“[T]he highest state court decision reaching the merits of a habeas petitioner's claim is the relevant state court decision” for our AEDPA review. Newland v. Hall, 527 F.3d 1162, 1199 (11th Cir.2008). Lucas first raised his Strickland claims before the state habeas court, which rejected them on the merits. The Georgia Supreme Court refused to issue a certificate of probable cause to appeal the state habeas court's decision. Under our precedent, the Georgia Supreme Court's denial of the application for a certificate of probable cause to appeal was the final state-court determination of Lucas's Strickland claims. See Jones v. GDCP Warden, 753 F.3d 1171, 1182 (11th Cir.2014) (“[T]he rejection of petitioner's application for a certificate of probable cause to appeal was, implicitly, a determination that none of petitioner's claims had arguable merit.”) (internal quotation marks omitted). Though the Georgia Supreme Court did not offer reasons for its decision, “[w]here a state court's decision is unaccompanied by an explanation, the habeas petitioner's burden still must be met by showing there was no reasonable basis for the state court to deny relief.” Harrington, 131 S.Ct. at 784. Lucas cannot meet his substantial burden here because the Georgia Supreme Court had many reasonable grounds for denying the Strickland claims. Indeed, the outcome would not have been different even if the state trial court's habeas ruling was the relevant decision because that court did not act contrary to nor unreasonably apply clearly established Supreme Court law either.


Lucas first says that trial counsel were ineffective for failing to adequately develop and present expert witness testimony concerning the claimed involuntariness of Lucas's confession. The essential facts are these. On April 25, 1998, two days after the murders, police questioned Rhode, who told them he was with Lucas on the day of the crime. That night, officers questioned Lucas at the Jones County Sheriff's Department. Lucas signed a waiver of his Miranda rights and first denied any involvement in the slayings. During a break after about an hour, the officers learned Rhode had implicated his confederate, Lucas, in the murders. When confronted with this fact, Lucas continued to deny shooting anyone or even possessing a gun that night. After still another break, the officers showed Lucas three firearms used in the crime that had been recovered with Rhode's help. One officer told Lucas that Rhode was “going to be the main witness against” him and “end up putting [him] in the electric chair” if Lucas didn't tell his side of the story. Lucas said he did not know what to do and asked to see his girlfriend. The two interrogating officers left the room and allowed him to speak with her for about five minutes. When the officers returned around midnight, Lucas told them he wanted to sleep. He was escorted to a cell for the night.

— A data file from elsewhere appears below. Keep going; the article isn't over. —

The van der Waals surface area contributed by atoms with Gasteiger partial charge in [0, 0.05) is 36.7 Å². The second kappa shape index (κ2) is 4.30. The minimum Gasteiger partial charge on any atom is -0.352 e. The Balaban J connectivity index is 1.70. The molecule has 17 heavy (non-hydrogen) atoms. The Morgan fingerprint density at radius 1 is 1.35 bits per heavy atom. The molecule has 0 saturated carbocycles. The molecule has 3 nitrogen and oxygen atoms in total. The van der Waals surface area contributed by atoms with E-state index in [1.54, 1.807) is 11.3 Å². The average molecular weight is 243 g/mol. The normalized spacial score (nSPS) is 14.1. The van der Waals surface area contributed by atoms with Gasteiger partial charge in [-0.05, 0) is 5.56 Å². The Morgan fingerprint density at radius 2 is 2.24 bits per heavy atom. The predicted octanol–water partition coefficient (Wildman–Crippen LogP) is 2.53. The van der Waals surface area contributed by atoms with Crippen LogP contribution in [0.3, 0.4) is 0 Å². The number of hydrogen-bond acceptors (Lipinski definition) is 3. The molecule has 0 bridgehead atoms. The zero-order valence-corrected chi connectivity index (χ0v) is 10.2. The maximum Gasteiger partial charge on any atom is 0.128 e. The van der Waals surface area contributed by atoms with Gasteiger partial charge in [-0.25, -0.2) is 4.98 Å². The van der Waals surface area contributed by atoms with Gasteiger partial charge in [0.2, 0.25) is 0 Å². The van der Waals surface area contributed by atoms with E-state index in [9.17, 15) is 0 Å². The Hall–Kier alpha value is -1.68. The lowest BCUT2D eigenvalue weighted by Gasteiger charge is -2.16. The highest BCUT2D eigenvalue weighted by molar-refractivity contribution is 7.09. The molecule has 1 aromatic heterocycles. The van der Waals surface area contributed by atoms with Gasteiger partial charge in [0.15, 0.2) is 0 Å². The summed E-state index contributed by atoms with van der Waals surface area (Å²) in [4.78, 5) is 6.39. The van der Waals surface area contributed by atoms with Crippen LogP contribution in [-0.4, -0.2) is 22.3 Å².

The next morning, April 26, an officer retrieved Lucas and offered him food, drink, and a cigarette. Lucas again was read his Miranda rights and said he was willing to answer questions. One of the officers told Lucas that Rhode had given a videotaped confession, which Lucas asked to see. After watching the tape, Lucas said it was “bull shit” and agreed to tell his side of the story. An officer still again read Lucas his Miranda rights. Lucas said he understood his rights and had not been offered anything or threatened to elicit his statement. Lucas then gave a videotaped confession to the Jones County police around noon.